In my book I found this sentence...


I understand the sentence, but I had no idea such a particle combination was possible... could someone please explain it to me? Is this common?

  • 3
    By the way, you can find をも in a dictionary, such as 大辞林.
    – user1478
    Nov 16, 2013 at 3:55

1 Answer 1


I am surprised that you appear to find the combination unusual. も gets attached to another particle very often. It is more than common. 

The sentence is saying that Aさんの健康に関して、特にその食事に関しての心配 undermines two things -- Aさんの心 and 家族の心. It undermines not only A's mental health but also the whole family's. This も is to emphasize the last item on the list.

Other examples of "Particle + も"




  • 8
    I can understand the confusion. It's not as common as the other variations, and when learning Japanese we are (usually?) taught that も replaces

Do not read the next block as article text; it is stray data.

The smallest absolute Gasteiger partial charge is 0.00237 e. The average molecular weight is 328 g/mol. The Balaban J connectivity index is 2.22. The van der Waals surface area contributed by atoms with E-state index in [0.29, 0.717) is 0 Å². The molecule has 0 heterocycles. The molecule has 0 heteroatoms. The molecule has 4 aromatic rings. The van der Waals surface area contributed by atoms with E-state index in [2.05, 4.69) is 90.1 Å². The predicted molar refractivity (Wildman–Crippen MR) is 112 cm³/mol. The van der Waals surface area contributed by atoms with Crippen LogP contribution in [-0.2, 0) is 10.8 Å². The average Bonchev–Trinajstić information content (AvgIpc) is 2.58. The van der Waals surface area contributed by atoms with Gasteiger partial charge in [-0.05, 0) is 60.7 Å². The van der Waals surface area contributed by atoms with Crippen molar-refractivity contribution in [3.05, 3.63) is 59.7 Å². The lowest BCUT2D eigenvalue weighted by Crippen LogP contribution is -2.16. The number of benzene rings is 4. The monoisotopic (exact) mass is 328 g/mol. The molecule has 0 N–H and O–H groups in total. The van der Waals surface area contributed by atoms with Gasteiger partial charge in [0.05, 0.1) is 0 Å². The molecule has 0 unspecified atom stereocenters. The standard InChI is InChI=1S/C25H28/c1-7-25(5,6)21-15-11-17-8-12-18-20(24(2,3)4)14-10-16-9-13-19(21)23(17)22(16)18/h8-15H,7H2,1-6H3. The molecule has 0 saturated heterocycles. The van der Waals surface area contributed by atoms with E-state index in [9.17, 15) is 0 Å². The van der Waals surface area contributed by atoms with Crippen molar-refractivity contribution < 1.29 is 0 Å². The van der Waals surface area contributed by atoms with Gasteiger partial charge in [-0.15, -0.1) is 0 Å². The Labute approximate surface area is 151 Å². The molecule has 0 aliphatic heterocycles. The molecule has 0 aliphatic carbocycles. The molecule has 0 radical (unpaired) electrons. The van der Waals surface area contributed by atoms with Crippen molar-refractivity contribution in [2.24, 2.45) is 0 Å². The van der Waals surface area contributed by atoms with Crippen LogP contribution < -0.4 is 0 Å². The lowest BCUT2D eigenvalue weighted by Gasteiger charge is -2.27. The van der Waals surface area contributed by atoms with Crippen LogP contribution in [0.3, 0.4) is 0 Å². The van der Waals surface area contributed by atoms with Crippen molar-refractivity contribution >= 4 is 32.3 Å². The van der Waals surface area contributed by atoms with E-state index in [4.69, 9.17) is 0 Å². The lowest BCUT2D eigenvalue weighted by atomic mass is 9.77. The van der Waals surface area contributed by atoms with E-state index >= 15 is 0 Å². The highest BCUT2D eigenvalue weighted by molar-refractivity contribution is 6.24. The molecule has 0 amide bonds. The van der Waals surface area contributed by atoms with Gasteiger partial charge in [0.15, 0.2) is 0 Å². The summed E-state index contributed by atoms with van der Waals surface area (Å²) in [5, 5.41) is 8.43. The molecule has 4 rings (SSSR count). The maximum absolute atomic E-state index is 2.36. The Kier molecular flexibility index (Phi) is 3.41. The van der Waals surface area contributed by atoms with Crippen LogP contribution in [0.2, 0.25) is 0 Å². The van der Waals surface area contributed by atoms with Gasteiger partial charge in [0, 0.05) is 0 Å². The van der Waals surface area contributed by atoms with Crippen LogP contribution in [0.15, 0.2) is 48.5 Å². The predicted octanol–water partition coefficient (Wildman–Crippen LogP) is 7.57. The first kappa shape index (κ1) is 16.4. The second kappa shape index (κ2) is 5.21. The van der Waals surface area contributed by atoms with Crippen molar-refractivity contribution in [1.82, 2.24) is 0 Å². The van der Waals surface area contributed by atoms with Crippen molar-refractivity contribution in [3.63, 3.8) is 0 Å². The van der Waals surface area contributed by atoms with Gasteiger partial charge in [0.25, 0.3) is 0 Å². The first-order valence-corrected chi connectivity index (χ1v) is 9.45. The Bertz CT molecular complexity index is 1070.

– ssb
    Nov 13, 2013 at 9:37
  • 7
    @ssb Maybe an answer could usefully describe when を is omitted before も, and when it makes sense to use both together.
    – user1478
    Nov 13, 2013 at 9:52
  • 4
    That would be great Snailboat! Seriously! Japanese is taught as if no one who learns it ever seeks to go beyond basic basic sentences.... Lack of foresight leads to stuff like this happening to me sooo often! "NEVER EVER DO THIS!!!!! " 3 years later "Oh yeah of course you can do this! I'm surprised you think you can't!"
    – Nathan
    Nov 13, 2013 at 12:13
  • Also thankyou Tokyo for your answer, but I of course knew you could mix particles like へ and に with は and も... but I was told never under any circumstance to mix を with another particle, and only to replace it.
    – Nathan
    Nov 13, 2013 at 12:36
  • 1
    Speaking of を+another particle. Is をは ever acceptable? I've never seen or heard it and the "rule" I know is that は absorbs を, just like も is supposed to absorb を, but then of course it doesn't always... Oh, and of course が+も=も, at least according to the "usual rule". So, is がも ever acceptable?
    – Earthliŋ
    Nov 14, 2013 at 1:15

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